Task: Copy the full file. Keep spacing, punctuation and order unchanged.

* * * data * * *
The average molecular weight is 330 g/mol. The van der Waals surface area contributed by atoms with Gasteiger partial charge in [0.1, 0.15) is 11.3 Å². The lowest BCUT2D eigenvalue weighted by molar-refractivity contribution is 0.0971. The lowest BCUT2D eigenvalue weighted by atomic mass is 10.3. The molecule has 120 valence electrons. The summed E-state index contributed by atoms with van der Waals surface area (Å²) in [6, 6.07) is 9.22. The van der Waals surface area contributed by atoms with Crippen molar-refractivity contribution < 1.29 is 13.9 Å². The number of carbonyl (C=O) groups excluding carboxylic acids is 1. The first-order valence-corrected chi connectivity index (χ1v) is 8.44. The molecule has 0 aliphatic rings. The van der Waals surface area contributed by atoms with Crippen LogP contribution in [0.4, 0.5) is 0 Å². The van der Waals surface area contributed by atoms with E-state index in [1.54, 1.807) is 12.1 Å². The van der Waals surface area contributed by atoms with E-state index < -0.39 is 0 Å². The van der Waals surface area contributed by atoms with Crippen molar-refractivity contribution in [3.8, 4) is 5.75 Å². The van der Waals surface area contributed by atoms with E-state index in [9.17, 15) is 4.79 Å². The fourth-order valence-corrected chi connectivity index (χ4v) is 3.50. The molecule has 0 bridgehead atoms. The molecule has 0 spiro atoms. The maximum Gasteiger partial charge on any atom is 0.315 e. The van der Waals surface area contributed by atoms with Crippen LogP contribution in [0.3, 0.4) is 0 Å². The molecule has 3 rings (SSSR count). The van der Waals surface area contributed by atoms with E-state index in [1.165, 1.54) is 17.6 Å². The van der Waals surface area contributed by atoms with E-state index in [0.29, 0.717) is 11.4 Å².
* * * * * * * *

The average molecular weight is 330 g/mol. The van der Waals surface area contributed by atoms with Gasteiger partial charge in [0.1, 0.15) is 11.3 Å². The lowest BCUT2D eigenvalue weighted by molar-refractivity contribution is 0.0971. The lowest BCUT2D eigenvalue weighted by atomic mass is 10.3. The molecule has 120 valence electrons. The summed E-state index contributed by atoms with van der Waals surface area (Å²) in [6, 6.07) is 9.22. The van der Waals surface area contributed by atoms with Crippen molar-refractivity contribution < 1.29 is 13.9 Å². The number of carbonyl (C=O) groups excluding carboxylic acids is 1. The first-order valence-corrected chi connectivity index (χ1v) is 8.44. The molecule has 0 aliphatic rings. The van der Waals surface area contributed by atoms with Crippen LogP contribution in [0.4, 0.5) is 0 Å². The van der Waals surface area contributed by atoms with E-state index in [1.54, 1.807) is 12.1 Å². The van der Waals surface area contributed by atoms with E-state index < -0.39 is 0 Å². The van der Waals surface area contributed by atoms with Crippen molar-refractivity contribution in [3.8, 4) is 5.75 Å². The van der Waals surface area contributed by atoms with E-state index in [9.17, 15) is 4.79 Å². The fourth-order valence-corrected chi connectivity index (χ4v) is 3.50. The molecule has 0 bridgehead atoms. The molecule has 0 spiro atoms. The maximum Gasteiger partial charge on any atom is 0.315 e. The van der Waals surface area contributed by atoms with Crippen LogP contribution in [0.3, 0.4) is 0 Å². The molecule has 3 rings (SSSR count). The van der Waals surface area contributed by atoms with E-state index in [1.165, 1.54) is 17.6 Å². The van der Waals surface area contributed by atoms with E-state index in [0.29, 0.717) is 11.4 Å².